We’re way overdue to pay our respects to Alfa Romeo, especially since that legendary brand will once again play a big part in Fiatsler’s future. We’ll kick it off with this re-run from the old site, but we’re going savor some Alfa fresco scattered throughout the week.
Designed by Giorgetto Giugiaro, this lovely Alfa coupe was not only a feast for the eyes in that largely vulgar mid-seventies period, but was also an influential one. The Alfetta GT was one of a few key designs of the period that had a profound and lasting effect on styling trends, including the Japanese, like the Corolla GT-S. The Alfetta showed the way out of the styling wilderness the Japanese had created for themselves. The result was that cars like the fast, cheap but ultra-reliable Corolla GT-S helped put Alfa out of business in the US.
At the time of the Alfetta GT, Japanese styling was lost in a wild and woolly jungle that was a bizarre mixture of US influences combined with homegrown touches (1975 Corolla at top). But for a few exceptions, it did not result in handsome or timeless cars. The clean and angular school of design that was particularly practiced by Bertone and others in Italy was adopted by the Japanese wholesale (1985 Corolla bottom), and even exaggerated. It was one of the more dramatic, sudden and lasting shifts of Japanese styling ever.
Of course, we can take that one significant step back further to explore the influences on the Alfetta GT. The 1968 Lamborghini Espada was one of the most, if not the most significant milestone in this new trend away from the Pininfarina curves. Its influence on the Alfa is all too obvious, keeping in mind that the Espada was a very long and low car, while the Alfetta sat on the platform of the sedan that was also the source of its name.
The Alfetta sedan that arrived in 1972 was a significant new vehicle for Alfa, inasmuch as it ushered in a new generation of cars that finally were not a direct evolution of the Giulia/Giulietta that dated back to the early fifties. The Alfetta sat on a new platform that located the transmission at the rear of the car, for better weight distribution. The rear axle used a de Dion axle, a solid hollow beam connecting the wheels but not carrying the weight of the differential and axle shafts.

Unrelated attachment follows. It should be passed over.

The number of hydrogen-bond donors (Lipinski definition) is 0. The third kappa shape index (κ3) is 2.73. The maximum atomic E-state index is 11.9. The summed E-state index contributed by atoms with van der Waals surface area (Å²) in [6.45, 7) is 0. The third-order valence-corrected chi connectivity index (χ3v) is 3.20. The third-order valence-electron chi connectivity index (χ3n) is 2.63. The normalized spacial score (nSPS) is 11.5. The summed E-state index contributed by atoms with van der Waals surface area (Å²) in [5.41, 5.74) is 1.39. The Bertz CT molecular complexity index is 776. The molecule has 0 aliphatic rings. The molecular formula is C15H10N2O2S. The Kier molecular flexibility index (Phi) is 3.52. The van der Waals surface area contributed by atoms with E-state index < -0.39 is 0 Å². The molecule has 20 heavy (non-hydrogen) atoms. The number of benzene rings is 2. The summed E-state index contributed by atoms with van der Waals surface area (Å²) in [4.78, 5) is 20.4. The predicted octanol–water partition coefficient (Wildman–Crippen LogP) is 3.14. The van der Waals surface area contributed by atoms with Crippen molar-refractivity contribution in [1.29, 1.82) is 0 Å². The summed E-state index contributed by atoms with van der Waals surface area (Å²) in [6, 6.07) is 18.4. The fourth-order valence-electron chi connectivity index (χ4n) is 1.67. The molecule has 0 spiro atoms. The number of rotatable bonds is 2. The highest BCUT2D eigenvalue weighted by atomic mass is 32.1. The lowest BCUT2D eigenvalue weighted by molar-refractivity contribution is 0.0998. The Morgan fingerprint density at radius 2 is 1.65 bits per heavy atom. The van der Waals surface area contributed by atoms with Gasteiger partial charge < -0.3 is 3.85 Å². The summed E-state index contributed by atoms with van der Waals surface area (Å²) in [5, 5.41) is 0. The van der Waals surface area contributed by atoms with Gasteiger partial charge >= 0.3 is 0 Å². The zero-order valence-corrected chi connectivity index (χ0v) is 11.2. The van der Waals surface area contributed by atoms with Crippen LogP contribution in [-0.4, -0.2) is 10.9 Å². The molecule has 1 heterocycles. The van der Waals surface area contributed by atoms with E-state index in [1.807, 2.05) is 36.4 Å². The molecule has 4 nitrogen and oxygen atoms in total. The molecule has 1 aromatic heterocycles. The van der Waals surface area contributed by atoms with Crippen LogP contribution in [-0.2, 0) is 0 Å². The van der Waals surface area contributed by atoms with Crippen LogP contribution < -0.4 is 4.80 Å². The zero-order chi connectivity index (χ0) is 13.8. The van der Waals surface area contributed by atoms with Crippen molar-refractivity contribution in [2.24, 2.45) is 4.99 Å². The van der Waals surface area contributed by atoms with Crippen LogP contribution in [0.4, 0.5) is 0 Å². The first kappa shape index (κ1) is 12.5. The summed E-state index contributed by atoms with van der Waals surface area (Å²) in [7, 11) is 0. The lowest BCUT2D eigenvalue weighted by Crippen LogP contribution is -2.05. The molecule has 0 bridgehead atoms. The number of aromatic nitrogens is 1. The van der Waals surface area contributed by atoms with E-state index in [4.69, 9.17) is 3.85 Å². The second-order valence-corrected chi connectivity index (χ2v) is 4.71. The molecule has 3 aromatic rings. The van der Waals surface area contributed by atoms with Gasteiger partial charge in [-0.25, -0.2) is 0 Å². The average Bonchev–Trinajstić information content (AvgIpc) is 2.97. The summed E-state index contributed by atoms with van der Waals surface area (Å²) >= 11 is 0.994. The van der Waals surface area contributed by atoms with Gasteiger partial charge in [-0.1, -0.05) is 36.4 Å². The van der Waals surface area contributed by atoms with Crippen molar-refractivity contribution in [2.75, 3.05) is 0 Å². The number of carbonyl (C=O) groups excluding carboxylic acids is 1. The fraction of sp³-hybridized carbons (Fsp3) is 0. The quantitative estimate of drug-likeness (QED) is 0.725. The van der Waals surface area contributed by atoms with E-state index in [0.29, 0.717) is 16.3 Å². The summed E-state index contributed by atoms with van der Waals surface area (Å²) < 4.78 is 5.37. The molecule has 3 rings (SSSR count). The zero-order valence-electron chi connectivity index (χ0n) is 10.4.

The Alfetta and the GT were sold in the US starting in 1975, under a variety of names. The sedan petered out by 1979, but the coupe had much longer run, thanks to the implant of Alfa’s first modern V6 engine, which turned it into the GTV-6, from 1981 through 1986. That delicious confection of chrome induction tubes and soul-stirring mechanical music gave the Alfetta a new lease on life, especially in the performance-hungry US. The 1.8 and 2.0 fours of the early version put out some 124hp, which was not sufficient in the face of competition from new small hot hatches like the VW GTI, the Corolla GT-S, and others, especially considering its higher price tag.
Alfa’s reliability woes were a heavy drag on its reputation and sales during the seventies. Alfas, like other certain European cars had been fundamentally well-built cars in the fifties and sixties, although always needing a bit more TLC than average. But during the seventies, many European makes suffered from the twin effects of having to make many drastic changes to meet US emission standards as well as the amenities Americans increasingly demanded. And labor problems exacerbated these issues.
Adding power windows and numerous other electric and electronic devices that were not well engineered, integrated or built caused a large portion of the woes, and it was endless failures with these peripherals that contributed to the declining rep of cars like Peugeot, Alfa and others that were once fairly easy to fix and simple cars. And vulnerability to rust was of course another significant factor, but then they weren’t the only ones to suffer that fate.
This particular example is a bit of an enigma to me, because I’m having a hard time placing it exactly in terms of its year of build and origin. The bumpers don’t look like the larger ones fitted to US imports, at least the later ones. But the speedometer reads in mph. BTW, that highly unique dash layout places the tachometer alone directly in front of the driver, and the other instruments including the speedometer are in the center nacelle. Looks cool, but lets just say it was not commonly replicated.
The Alfettas were delightful cars when they were running right. The rear transaxle made for almost perfect 50/50 weight distribution, and everyone raved about the superb handling. And the GTV-6 of course added that oomph and sound which became legendary. But Alfetta GTs have not become the collector cars that their timelessly beautiful predecessors are, and are languishing in a state of; well, similar to this one. Running, but not exactly completely intact. It was a pleasant surprise just to find this one at all, ironically sitting in front of that symbol of enduring ruggedness, a might oak tree. Makes for a nice juxtaposition.